The Future Of The Past
Project: MicroPasts A new site is attempting to put the enthusiasm and knowledge of amateur archeologists and historians to work...
A new site is attempting to put the enthusiasm and knowledge of amateur archeologists and historians to work on current archeological projects, with the help and guidance of professional academics.
MicroPasts, a joint project of University College London, the British Museum, and the Arts and Humanities Research Council, is a new hybrid site combining citizen science and crowdfunding under one umbrella.
“MicroPasts is a web platform that brings together full-time academic researchers, volunteer archaeological and historical societies and other interested members of the public to collaborate on new kinds of research about archaeology, history and heritage,” according to the site’s coordinators, including Chiara Bonacchi, Adi Keinan-Schoonbaert, Andrew Bevan, and Daniel Pett. “In particular, we want to improve how people traditionally distinguished as ‘academics,’ ‘professionals,’ and ‘volunteers’ cooperate with one another (as well as with other people out there who as yet have no more than a passing interest).”
Current citizen science projects include “photo masking,” or outlining images of artifacts for the purposes of 3D modelling and printing, and helping to transcribe the contents of a very large card catalog of British prehistoric metal artifacts discovered in the 19th and 20th century. Work on the latter project would help to digitize the largest national database of prehistoric metal finds in the world. The records will be publicly available at the Portable Antiquities Scheme website at http://finds.org.uk/.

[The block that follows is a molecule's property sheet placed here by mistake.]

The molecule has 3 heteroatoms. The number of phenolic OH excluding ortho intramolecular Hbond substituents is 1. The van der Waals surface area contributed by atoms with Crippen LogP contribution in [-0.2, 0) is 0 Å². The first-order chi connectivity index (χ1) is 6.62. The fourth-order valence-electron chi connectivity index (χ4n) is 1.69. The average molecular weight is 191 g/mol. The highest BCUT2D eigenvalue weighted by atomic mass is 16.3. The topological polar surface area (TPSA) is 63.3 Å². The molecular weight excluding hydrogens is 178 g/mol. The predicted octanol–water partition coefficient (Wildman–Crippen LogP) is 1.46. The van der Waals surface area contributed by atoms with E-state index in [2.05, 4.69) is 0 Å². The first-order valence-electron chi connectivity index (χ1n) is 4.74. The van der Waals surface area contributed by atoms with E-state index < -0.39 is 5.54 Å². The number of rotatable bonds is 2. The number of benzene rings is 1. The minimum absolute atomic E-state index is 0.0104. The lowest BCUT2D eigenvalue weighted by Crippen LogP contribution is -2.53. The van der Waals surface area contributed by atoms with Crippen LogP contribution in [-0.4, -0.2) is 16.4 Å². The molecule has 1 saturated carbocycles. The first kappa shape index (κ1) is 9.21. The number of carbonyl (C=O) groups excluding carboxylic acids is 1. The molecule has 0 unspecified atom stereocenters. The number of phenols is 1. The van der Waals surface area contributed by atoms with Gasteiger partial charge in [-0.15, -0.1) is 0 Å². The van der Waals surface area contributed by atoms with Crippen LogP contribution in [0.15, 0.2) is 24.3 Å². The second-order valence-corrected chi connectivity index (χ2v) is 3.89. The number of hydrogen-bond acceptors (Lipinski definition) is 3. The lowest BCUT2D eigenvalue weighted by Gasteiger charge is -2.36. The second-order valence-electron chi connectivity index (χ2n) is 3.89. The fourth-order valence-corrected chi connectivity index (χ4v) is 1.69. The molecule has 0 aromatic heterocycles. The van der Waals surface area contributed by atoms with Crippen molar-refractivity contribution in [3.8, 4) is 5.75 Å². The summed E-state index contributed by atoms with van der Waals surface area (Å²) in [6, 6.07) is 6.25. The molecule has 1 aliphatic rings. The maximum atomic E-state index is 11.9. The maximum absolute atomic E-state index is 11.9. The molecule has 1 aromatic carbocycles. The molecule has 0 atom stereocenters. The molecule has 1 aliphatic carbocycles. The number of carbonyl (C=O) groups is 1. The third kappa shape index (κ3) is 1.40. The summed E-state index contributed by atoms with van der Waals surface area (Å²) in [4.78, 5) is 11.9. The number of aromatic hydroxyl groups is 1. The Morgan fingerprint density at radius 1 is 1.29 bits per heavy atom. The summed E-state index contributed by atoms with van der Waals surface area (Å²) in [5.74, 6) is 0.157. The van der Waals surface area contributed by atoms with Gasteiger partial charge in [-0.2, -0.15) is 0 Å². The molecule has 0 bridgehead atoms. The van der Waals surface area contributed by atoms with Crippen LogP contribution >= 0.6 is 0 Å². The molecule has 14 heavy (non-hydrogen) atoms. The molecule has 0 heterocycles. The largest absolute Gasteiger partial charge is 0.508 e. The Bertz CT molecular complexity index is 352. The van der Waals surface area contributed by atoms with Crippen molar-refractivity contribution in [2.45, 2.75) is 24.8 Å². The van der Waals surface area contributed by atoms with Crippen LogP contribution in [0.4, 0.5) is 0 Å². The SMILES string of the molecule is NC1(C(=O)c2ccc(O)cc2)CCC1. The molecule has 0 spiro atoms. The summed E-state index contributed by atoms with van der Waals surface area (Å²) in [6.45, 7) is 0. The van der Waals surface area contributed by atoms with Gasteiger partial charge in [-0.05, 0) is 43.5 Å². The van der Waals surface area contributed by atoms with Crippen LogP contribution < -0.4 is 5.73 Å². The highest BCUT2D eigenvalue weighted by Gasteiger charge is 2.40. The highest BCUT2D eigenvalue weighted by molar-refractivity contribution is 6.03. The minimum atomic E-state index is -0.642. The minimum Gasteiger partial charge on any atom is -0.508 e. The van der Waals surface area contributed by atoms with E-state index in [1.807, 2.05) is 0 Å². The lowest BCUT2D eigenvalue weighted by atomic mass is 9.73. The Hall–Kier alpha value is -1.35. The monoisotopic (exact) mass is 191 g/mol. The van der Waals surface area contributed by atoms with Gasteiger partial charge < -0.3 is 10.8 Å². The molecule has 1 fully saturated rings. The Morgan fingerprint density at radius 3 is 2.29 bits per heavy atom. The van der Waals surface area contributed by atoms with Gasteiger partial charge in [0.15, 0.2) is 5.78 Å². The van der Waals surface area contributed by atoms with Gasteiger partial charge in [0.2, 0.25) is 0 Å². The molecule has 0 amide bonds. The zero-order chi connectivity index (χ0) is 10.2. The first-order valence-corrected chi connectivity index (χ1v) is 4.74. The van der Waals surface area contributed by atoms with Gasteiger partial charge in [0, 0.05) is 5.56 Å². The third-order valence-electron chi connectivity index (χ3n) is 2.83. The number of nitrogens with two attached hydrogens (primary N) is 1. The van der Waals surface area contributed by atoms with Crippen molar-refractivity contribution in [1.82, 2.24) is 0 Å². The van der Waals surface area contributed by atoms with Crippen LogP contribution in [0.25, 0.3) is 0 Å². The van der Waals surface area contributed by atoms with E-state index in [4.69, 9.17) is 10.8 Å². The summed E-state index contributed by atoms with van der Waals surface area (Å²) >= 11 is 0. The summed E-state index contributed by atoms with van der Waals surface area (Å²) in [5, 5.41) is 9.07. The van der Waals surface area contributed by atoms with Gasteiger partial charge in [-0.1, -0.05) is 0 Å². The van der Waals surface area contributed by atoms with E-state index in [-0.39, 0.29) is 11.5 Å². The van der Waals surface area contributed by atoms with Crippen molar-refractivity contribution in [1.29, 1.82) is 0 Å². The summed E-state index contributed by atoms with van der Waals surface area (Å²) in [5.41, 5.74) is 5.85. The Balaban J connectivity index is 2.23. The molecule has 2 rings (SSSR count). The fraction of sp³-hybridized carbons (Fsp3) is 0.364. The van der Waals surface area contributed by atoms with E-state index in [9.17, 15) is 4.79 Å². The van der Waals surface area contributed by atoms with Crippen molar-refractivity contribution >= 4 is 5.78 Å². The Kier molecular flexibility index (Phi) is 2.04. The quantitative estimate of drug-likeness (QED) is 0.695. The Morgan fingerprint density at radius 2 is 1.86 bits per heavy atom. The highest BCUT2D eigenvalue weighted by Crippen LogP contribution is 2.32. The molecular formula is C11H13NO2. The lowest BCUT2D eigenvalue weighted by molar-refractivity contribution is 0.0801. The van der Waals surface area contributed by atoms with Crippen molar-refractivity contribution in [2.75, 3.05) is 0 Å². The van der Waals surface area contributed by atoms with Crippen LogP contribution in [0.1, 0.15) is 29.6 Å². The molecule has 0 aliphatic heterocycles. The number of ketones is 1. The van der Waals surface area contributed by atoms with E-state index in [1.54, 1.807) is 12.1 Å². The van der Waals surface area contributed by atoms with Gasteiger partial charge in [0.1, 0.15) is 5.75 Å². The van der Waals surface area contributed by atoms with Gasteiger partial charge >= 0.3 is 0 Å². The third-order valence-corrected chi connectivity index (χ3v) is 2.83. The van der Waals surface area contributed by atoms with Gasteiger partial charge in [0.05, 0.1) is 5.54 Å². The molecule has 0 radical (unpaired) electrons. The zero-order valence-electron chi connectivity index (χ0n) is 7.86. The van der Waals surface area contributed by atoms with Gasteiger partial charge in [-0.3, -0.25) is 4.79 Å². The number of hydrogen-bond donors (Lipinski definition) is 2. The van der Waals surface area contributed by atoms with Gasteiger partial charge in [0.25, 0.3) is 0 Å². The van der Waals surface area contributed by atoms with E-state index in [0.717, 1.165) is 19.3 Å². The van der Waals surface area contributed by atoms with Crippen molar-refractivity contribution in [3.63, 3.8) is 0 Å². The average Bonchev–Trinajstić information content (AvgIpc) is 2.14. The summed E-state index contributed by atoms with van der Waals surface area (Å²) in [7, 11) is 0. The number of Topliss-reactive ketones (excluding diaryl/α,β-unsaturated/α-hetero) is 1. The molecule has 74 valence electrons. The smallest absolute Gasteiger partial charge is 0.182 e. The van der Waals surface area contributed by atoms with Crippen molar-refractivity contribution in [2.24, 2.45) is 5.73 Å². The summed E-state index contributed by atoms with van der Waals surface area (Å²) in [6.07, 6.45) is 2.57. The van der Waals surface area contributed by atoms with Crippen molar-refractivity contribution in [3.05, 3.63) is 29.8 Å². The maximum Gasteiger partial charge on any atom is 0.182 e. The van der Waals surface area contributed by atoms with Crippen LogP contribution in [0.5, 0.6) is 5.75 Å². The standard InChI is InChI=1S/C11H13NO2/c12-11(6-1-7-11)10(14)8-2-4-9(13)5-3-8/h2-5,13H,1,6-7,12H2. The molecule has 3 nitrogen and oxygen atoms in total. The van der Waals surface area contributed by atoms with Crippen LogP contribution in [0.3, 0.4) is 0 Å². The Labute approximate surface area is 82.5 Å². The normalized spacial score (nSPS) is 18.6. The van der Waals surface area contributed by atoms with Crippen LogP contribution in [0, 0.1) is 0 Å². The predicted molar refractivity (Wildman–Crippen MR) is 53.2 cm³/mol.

On the crowdfunding side, there are currently four projects available to which you can contribute, all with very modest goals: the most expensive project only requires a total of $2600 USD. One project seeks to understand life at a medieval abbey in Chiltern Hills, while another seeks to better understand the tidal Thames river.
More projects are forthcoming, and the site will accept new project proposals from any individual so long as they involve at least one professional and one member of the general public. The site isn’t restricted to projects in the UK either – you can list projects that take place anywhere in the world.
Chandra Clarke is a Webby Honoree-winning blogger, a successful entrepreneur, and an author. Her book Be the Change: Saving the World with Citizen Science is available at Amazon. You can connect with her on Twitter @chandraclarke.